Boeing 737 MAX - software wouldn't fix faulty airframe

nsaspook

Joined Aug 27, 2009
9,479
Wasn't it reported earlier in this thread that the FAA allowed Boeing to do their own evaluation of the plane, because FAA couldn't be bothered? Wouldn't that if true make it the FAA's fault?
The fault IMO is shared. The FAA trusted Boeing and Boeing management shafted them. That's trust is unlikely to happen again for a long time.
 

nsaspook

Joined Aug 27, 2009
9,479
https://arstechnica.com/science/2020/03/nasa-declares-starliner-mishap-a-high-visibility-close-call/
In this, Loverro referred to two software errors that occurred during the two-day flight. The first problem occurred when Starliner captured the wrong "mission elapsed time" from its Atlas V launch vehicle—it was supposed to pick up this time during the terminal phase of the countdown, but instead it grabbed data 11 hours off of the correct time. This led to a delayed push to reach orbit. The second error, caught and fixed just a few hours before the vehicle returned to Earth through the atmosphere, was due to a software mapping error that would have caused thrusters on Starliner's service module to fire in the wrong manner.
 

crutschow

Joined Mar 14, 2008
29,521
It is entirely Boeings fault our inexperienced, poorly trained and inept pilots could not fly that plane!
Also that they installed software that would try to fly the plane into the ground if one sensor failed, and the pilots were not made fully aware of that.
 

Deleted member 115935

Joined Dec 31, 1969
0
An old thread, but I'll waste peoples time.

Once back , when I was a lot more agile,

and was on a consultancy in the states,

flew back over night , got up graded to Business,

sat next to a great guy, working for Boeing, in the high up in the quality department.

he was well chuffed that they had saved a years work on verification of hardware by simulating, no more need to break carbon composite wings,

Also over moon at his pay rise / bonus due to cutting years off the software verification and by out sourcing it to a much cheaper country.

It worried me ever since.
 

nsaspook

Joined Aug 27, 2009
9,479
If I ever fly on a 737 Max - I will shiver with fear the entire flight.

An unstable deathtrap tamed with software- what could go wrong?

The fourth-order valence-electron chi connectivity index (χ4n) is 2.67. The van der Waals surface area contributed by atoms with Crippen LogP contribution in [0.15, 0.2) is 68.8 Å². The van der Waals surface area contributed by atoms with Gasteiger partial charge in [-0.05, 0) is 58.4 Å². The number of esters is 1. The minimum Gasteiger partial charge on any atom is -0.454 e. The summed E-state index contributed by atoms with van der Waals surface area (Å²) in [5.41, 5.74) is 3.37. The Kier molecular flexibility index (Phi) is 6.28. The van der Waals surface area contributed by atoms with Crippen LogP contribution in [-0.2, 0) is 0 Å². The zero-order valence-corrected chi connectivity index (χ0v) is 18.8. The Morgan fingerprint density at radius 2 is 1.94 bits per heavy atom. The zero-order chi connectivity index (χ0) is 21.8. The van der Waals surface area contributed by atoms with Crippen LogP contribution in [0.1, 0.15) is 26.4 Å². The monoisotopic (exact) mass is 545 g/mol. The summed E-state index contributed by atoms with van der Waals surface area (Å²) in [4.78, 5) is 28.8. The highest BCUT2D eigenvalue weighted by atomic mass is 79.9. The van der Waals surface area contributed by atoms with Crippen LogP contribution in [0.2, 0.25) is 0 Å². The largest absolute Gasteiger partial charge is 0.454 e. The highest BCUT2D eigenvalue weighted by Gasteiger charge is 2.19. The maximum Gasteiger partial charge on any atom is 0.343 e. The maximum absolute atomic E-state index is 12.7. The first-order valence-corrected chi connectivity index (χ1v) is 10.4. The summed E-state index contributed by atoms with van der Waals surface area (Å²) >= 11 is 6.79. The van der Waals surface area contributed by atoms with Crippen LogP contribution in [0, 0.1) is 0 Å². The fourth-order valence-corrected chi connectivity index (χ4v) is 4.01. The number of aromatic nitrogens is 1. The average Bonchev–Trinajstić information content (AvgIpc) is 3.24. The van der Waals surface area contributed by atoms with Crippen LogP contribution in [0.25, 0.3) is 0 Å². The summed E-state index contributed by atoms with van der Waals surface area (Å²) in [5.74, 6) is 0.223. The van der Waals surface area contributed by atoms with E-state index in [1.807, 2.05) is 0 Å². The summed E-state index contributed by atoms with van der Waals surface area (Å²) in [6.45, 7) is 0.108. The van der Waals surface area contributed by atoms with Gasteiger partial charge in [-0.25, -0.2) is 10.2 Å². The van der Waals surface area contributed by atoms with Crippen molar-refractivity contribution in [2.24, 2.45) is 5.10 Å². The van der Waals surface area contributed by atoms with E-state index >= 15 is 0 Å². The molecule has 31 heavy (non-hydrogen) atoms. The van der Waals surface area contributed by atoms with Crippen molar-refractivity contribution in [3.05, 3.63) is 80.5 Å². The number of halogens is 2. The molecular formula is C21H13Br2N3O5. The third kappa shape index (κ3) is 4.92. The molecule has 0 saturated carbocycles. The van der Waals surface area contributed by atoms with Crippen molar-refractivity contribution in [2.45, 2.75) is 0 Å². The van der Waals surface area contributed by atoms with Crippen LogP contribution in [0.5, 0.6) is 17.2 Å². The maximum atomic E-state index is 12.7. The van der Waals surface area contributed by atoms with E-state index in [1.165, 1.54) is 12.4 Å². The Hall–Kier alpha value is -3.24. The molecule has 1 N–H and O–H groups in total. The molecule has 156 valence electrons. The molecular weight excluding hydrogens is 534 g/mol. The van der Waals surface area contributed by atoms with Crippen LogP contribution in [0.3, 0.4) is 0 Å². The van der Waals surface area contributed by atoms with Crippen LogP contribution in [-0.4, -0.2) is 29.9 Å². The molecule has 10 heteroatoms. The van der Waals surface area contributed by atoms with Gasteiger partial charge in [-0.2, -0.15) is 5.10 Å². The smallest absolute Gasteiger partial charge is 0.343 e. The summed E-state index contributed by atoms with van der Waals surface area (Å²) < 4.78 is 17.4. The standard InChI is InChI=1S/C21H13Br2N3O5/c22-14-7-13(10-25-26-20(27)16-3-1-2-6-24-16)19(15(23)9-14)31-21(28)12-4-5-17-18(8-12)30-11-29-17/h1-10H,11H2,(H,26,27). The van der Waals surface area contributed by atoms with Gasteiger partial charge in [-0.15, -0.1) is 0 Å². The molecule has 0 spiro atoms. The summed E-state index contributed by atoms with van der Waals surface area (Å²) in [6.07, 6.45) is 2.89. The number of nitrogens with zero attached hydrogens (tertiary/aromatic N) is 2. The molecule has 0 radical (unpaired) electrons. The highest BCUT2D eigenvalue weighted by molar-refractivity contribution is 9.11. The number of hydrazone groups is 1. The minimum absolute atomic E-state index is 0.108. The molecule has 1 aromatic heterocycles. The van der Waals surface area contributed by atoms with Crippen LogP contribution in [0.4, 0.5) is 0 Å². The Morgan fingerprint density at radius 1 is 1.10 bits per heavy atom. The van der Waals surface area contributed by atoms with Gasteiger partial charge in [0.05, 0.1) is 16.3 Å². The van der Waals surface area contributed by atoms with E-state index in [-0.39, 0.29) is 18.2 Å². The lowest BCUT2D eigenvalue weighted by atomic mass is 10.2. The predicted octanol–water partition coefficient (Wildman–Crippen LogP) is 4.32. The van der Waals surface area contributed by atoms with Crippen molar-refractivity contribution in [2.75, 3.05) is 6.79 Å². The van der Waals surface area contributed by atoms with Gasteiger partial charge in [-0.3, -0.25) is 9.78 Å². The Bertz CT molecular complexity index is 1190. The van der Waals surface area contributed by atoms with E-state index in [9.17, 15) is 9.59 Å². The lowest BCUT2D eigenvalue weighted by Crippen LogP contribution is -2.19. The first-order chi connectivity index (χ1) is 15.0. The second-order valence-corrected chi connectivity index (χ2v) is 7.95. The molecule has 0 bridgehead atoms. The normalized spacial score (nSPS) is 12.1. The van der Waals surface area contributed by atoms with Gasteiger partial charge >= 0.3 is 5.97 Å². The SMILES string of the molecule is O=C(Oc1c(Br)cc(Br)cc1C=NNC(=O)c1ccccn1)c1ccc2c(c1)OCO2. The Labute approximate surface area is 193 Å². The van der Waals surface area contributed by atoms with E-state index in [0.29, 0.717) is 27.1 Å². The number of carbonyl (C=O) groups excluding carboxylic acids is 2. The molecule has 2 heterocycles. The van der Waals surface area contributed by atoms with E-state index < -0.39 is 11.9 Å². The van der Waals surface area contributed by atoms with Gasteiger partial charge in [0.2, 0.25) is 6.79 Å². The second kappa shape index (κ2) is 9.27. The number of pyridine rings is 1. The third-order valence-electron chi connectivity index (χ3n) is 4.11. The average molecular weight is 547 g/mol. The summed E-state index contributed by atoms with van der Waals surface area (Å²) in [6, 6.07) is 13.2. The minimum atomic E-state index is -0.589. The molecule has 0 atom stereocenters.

People think the 737 Max is a deathtrap?

Transportation modeDeath index
Airlines1
Intercity rail (Amtrak)20.0
Scheduled charter flights34.3
Mass transit (rail and bus)49.8
Non-scheduled charter flights59.5
Non-scheduled helicopter flights63.0
General aviation (like private planes)271.7
Driving or riding in a car/SUV453.6
 

jpanhalt

Joined Jan 18, 2008
11,088
True, but GA and particularly cars are generally used for shorter trips. Scheduled airlines and trains are longer trips. In other words, the 737 Max was relatively safe once you got to 10,000 ft altitude.

To me, deaths per trip (or fatal accidents per trip) are more meaningful from an anxiety standpoint. Then when looking at GA and automobile and others, I would have a second column that is corrected to exclude clearly avoidable causes, such as alcohol or running out of fuel. That is, the idiots getting in auto accidents at 2 AM Sunday morning are drawn from the same population as GA draws its pilots.

Of course, those arguments can go on and on, but for going to work every day, scheduled airlines are not a practical option for most of us.
 

Deleted member 115935

Joined Dec 31, 1969
0
To inject , my other side of work over the years has been more military
In military jets, they are inherently unstable, without the computer, they can not be hand flown,

Look at the space shuttle, that was the same, no computer, impossible to control in the atmosphere above Mach 1 , "glide" slope of around 20 degrees, all but a crash.

Nothing inherently wrong with a software controlled plane,
OK, most military planes you have the chance of getting out,
unlike the shuttle or passenger planes,

But the idea that s/w can be just used to patch a problem it was not designed for, can just be outsourced to the cheapest bidder with minimal oversite / control , as seems to be the case in Boeing, is just crazy. ..

How did they ever get away with the redundant tubes sensors being an optional at cost extra ?
How did they get away with the optional readout to indicate that the sensors might be wrong as an optional at cost extra !!
 

crutschow

Joined Mar 14, 2008
29,521
How did they ever get away with the redundant tubes sensors being an optional at cost extra ?
Yes that's the most important question to me.
I would have thought that a first rule of aircraft design is that any sensor that could cause a malfunction of the primary flight controls should be mandatory at least double, if not triple redundant.
It should not be up to the pilot to try to determine, in a short period of time, why the software is trying to fly the plane into the ground due to the failure of one sensor.
It's obvious that profits overrode safety in this case.
 
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